The device 1 can also be designed analogously for other voltage limits for the activation or deactivation of the regulators 5 and 6 and the protective device 4, depending upon the level of the nominal vehicle network voltage and desired output voltage.
The device 1 according to the present invention can entirely replace conventional power supplies having a special battery. Due to its favorable degree of efficiency over a wide input voltage range, it requires only relatively little coolant, and therefore little room, and also proves, to this extent, to be easy to produce and cost-effective.
The internal structure of the voltage monitoring circuit 11 and the status arrangement -8 can be of any conventional logic design selected by one of ordinary skill in the art to provide the desired signals in response to the input voltage level UIN.
Although the invention has been described and illustrated in detail, it is to be clearly understood that the same is by way of illustration and example, and is not to be taken by way of limitation. The spirit and scope of the present invention are to be limited only by the terms of the appended claims.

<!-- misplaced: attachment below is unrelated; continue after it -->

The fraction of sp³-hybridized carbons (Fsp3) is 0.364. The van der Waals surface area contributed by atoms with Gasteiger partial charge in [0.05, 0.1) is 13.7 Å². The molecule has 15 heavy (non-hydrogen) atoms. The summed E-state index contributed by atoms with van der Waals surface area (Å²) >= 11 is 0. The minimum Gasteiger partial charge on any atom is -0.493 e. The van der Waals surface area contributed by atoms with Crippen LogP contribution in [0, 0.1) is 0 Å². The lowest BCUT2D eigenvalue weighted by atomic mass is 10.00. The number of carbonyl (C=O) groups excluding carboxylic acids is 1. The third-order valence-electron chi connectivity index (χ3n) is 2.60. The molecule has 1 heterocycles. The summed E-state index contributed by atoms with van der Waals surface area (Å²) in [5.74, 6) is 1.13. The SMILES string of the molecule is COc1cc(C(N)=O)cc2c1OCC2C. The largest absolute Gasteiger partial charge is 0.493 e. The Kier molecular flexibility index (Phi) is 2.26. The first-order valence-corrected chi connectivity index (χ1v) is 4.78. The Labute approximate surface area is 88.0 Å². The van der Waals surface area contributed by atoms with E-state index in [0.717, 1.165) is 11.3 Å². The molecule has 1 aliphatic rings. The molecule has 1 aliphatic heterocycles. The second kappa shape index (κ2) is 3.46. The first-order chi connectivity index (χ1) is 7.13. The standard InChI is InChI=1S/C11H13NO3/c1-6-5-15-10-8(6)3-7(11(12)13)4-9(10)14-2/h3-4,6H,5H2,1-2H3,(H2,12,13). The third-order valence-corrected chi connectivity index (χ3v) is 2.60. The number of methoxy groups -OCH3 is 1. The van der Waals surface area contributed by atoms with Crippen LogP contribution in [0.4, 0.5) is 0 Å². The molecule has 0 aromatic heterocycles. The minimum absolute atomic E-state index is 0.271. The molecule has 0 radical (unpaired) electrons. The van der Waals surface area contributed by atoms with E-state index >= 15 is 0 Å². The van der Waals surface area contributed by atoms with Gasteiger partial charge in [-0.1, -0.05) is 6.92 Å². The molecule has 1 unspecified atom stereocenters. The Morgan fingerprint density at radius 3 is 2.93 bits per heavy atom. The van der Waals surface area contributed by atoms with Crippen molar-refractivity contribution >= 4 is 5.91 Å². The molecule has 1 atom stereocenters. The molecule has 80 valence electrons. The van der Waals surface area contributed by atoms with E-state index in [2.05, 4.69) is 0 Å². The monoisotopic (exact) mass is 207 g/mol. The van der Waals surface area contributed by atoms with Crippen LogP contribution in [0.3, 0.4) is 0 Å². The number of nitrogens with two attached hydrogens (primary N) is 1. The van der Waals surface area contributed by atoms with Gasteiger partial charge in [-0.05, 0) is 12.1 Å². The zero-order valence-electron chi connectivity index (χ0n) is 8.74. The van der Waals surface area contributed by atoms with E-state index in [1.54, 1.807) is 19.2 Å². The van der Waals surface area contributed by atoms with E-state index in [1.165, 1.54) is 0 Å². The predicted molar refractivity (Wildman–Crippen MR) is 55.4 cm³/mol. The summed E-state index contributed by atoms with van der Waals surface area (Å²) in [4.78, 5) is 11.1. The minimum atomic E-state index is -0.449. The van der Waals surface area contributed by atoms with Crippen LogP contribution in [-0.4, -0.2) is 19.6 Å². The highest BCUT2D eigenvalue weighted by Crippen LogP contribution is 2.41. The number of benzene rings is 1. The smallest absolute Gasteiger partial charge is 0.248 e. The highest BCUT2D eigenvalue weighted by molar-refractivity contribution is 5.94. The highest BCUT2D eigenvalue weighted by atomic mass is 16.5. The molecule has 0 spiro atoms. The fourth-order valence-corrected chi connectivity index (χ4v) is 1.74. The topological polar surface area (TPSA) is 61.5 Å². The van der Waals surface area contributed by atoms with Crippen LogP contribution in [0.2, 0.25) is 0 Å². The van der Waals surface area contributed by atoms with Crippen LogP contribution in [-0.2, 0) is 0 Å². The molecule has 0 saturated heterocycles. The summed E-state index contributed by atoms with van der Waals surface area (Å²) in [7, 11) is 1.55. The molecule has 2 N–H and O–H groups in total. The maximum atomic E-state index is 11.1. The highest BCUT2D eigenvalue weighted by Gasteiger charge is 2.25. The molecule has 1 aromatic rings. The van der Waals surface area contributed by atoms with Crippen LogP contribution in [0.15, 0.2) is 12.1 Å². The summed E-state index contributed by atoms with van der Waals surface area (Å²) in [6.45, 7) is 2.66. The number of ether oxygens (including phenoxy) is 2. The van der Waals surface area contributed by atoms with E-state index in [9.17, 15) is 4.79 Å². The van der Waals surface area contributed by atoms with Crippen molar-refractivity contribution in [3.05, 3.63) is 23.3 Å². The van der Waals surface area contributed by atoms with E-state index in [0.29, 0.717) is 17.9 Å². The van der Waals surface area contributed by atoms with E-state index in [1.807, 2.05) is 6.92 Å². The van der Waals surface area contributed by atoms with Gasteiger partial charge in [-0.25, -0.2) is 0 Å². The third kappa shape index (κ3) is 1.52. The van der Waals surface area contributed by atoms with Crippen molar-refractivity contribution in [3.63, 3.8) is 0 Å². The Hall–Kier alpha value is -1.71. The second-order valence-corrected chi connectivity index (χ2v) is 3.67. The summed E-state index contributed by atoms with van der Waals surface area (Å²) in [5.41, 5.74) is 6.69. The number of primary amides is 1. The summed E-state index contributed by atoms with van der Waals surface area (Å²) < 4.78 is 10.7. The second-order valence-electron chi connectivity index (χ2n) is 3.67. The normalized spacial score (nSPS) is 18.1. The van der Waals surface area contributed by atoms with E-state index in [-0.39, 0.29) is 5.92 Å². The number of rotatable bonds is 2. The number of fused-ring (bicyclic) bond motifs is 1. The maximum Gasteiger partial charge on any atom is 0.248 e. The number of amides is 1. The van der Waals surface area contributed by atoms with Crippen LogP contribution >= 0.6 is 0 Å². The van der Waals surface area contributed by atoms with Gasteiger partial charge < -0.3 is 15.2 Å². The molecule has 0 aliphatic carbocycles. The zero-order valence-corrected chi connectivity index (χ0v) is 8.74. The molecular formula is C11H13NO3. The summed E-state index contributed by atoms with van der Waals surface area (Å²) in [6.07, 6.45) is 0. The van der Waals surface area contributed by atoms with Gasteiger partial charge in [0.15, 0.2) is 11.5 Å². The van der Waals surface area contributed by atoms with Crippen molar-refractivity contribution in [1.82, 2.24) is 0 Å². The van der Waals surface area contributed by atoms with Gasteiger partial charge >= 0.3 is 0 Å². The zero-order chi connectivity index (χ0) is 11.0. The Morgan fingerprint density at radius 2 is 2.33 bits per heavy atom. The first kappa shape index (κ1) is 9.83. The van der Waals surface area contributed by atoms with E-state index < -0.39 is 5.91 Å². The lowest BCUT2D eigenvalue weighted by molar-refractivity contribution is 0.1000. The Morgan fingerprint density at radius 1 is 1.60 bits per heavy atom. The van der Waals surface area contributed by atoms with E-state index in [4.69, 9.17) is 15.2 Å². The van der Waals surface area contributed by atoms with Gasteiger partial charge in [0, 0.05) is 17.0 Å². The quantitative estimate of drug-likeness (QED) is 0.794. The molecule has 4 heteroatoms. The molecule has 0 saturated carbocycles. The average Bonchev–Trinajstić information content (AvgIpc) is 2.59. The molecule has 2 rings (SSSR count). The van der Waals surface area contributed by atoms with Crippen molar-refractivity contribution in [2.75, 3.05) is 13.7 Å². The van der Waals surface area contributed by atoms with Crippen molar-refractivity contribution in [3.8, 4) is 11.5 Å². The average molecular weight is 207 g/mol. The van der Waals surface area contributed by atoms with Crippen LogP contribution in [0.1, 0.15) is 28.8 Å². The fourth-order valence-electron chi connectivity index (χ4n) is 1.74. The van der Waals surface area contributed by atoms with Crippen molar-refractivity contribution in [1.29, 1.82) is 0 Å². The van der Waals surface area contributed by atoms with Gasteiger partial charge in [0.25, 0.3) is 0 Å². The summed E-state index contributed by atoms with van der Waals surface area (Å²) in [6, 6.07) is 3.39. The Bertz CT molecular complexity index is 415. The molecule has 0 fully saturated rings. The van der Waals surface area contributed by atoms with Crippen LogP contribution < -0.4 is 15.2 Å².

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|U.S. Classification||323/268, 323/276, 323/299, 361/18, 340/660|
|International Classification||H02J1/00, B60R16/02, B60R16/03, H02J1/10, G05F1/56, G05F1/595, H02J9/00|
|Cooperative Classification||H02M2001/0045, G05F1/595|
|Apr 25, 1991||AS||Assignment|
Owner name: DAIMLER-BENZ AG, GERMANY
Free format text: ASSIGNMENT OF ASSIGNORS INTEREST.;ASSIGNORS:KUBLER, HELMUT;KUBLER, FRIEDRICH;REEL/FRAME:005687/0623;SIGNING DATES FROM 19910410 TO 19910415
|Jul 19, 1995||FPAY||Fee payment|
Year of fee payment: 4
|Jul 7, 1999||FPAY||Fee payment|
Year of fee payment: 8
|Aug 6, 2003||REMI||Maintenance fee reminder mailed|
|Jan 21, 2004||LAPS||Lapse for failure to pay maintenance fees|
|Mar 16, 2004||FP||Expired due to failure to pay maintenance fee|
Effective date: 20040121